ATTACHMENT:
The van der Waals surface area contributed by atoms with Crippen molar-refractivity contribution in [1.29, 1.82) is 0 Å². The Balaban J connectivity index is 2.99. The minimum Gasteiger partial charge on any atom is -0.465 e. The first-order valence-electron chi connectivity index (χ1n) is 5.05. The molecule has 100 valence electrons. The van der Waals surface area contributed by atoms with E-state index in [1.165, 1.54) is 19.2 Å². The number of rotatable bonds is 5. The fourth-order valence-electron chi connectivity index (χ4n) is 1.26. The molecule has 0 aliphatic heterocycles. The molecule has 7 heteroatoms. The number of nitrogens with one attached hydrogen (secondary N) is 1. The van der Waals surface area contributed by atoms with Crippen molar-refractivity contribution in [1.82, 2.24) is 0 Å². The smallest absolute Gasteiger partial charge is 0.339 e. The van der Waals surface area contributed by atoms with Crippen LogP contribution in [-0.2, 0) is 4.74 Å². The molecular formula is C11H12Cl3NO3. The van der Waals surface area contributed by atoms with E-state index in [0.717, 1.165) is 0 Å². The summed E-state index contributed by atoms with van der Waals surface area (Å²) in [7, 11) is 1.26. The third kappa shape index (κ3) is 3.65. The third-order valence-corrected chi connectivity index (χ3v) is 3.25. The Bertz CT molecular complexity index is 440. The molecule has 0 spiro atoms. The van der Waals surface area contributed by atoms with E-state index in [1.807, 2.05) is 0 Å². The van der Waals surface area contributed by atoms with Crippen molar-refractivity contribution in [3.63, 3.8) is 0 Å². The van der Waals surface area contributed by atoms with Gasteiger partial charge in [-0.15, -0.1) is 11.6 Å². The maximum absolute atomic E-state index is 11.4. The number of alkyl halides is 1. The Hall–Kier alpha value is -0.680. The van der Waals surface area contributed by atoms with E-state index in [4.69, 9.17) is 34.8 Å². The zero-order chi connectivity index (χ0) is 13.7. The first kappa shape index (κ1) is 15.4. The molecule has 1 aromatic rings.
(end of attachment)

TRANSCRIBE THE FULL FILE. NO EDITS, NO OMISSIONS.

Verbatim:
The van der Waals surface area contributed by atoms with Crippen molar-refractivity contribution in [1.29, 1.82) is 0 Å². The Balaban J connectivity index is 2.99. The minimum Gasteiger partial charge on any atom is -0.465 e. The first-order valence-electron chi connectivity index (χ1n) is 5.05. The molecule has 100 valence electrons. The van der Waals surface area contributed by atoms with E-state index in [1.165, 1.54) is 19.2 Å². The number of rotatable bonds is 5. The fourth-order valence-electron chi connectivity index (χ4n) is 1.26. The molecule has 0 aliphatic heterocycles. The molecule has 7 heteroatoms. The number of nitrogens with one attached hydrogen (secondary N) is 1. The van der Waals surface area contributed by atoms with Crippen molar-refractivity contribution in [1.82, 2.24) is 0 Å². The smallest absolute Gasteiger partial charge is 0.339 e. The van der Waals surface area contributed by atoms with Crippen LogP contribution in [-0.2, 0) is 4.74 Å². The molecular formula is C11H12Cl3NO3. The van der Waals surface area contributed by atoms with E-state index in [0.717, 1.165) is 0 Å². The summed E-state index contributed by atoms with van der Waals surface area (Å²) in [7, 11) is 1.26. The third kappa shape index (κ3) is 3.65. The third-order valence-corrected chi connectivity index (χ3v) is 3.25. The Bertz CT molecular complexity index is 440. The molecule has 0 spiro atoms. The van der Waals surface area contributed by atoms with E-state index in [1.807, 2.05) is 0 Å². The van der Waals surface area contributed by atoms with Crippen molar-refractivity contribution in [3.63, 3.8) is 0 Å². The van der Waals surface area contributed by atoms with Gasteiger partial charge in [-0.15, -0.1) is 11.6 Å². The maximum absolute atomic E-state index is 11.4. The number of alkyl halides is 1. The Hall–Kier alpha value is -0.680. The van der Waals surface area contributed by atoms with E-state index in [4.69, 9.17) is 34.8 Å². The zero-order chi connectivity index (χ0) is 13.7. The first kappa shape index (κ1) is 15.4. The molecule has 1 aromatic rings.